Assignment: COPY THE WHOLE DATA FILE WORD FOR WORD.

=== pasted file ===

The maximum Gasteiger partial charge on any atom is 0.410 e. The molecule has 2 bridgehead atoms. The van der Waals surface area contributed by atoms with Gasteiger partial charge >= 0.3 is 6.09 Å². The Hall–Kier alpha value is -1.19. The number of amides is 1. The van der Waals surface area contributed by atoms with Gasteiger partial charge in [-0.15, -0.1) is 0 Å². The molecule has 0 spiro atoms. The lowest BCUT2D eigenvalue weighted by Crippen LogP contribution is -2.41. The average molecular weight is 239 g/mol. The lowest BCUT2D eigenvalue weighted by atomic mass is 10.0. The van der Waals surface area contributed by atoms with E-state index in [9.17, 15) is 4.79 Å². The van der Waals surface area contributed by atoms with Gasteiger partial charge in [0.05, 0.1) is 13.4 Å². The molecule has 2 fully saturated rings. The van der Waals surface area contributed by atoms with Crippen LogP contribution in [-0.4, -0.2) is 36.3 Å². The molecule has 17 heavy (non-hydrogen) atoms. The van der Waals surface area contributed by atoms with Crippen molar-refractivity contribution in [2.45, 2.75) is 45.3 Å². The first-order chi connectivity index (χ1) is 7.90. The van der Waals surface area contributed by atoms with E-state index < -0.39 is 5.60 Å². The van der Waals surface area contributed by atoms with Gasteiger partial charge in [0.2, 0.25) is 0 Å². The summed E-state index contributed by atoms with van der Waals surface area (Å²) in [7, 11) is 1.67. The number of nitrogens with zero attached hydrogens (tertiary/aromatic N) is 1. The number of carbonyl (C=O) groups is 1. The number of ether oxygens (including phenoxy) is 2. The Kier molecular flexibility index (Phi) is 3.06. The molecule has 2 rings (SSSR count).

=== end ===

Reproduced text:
The maximum Gasteiger partial charge on any atom is 0.410 e. The molecule has 2 bridgehead atoms. The van der Waals surface area contributed by atoms with Gasteiger partial charge >= 0.3 is 6.09 Å². The Hall–Kier alpha value is -1.19. The number of amides is 1. The van der Waals surface area contributed by atoms with Gasteiger partial charge in [-0.15, -0.1) is 0 Å². The molecule has 0 spiro atoms. The lowest BCUT2D eigenvalue weighted by Crippen LogP contribution is -2.41. The average molecular weight is 239 g/mol. The lowest BCUT2D eigenvalue weighted by atomic mass is 10.0. The van der Waals surface area contributed by atoms with E-state index in [9.17, 15) is 4.79 Å². The van der Waals surface area contributed by atoms with Gasteiger partial charge in [0.05, 0.1) is 13.4 Å². The molecule has 2 fully saturated rings. The van der Waals surface area contributed by atoms with Crippen LogP contribution in [-0.4, -0.2) is 36.3 Å². The molecule has 17 heavy (non-hydrogen) atoms. The van der Waals surface area contributed by atoms with Crippen molar-refractivity contribution in [2.45, 2.75) is 45.3 Å². The first-order chi connectivity index (χ1) is 7.90. The van der Waals surface area contributed by atoms with E-state index < -0.39 is 5.60 Å². The van der Waals surface area contributed by atoms with Gasteiger partial charge in [0.2, 0.25) is 0 Å². The summed E-state index contributed by atoms with van der Waals surface area (Å²) in [7, 11) is 1.67. The number of nitrogens with zero attached hydrogens (tertiary/aromatic N) is 1. The number of carbonyl (C=O) groups is 1. The number of ether oxygens (including phenoxy) is 2. The Kier molecular flexibility index (Phi) is 3.06. The molecule has 2 rings (SSSR count).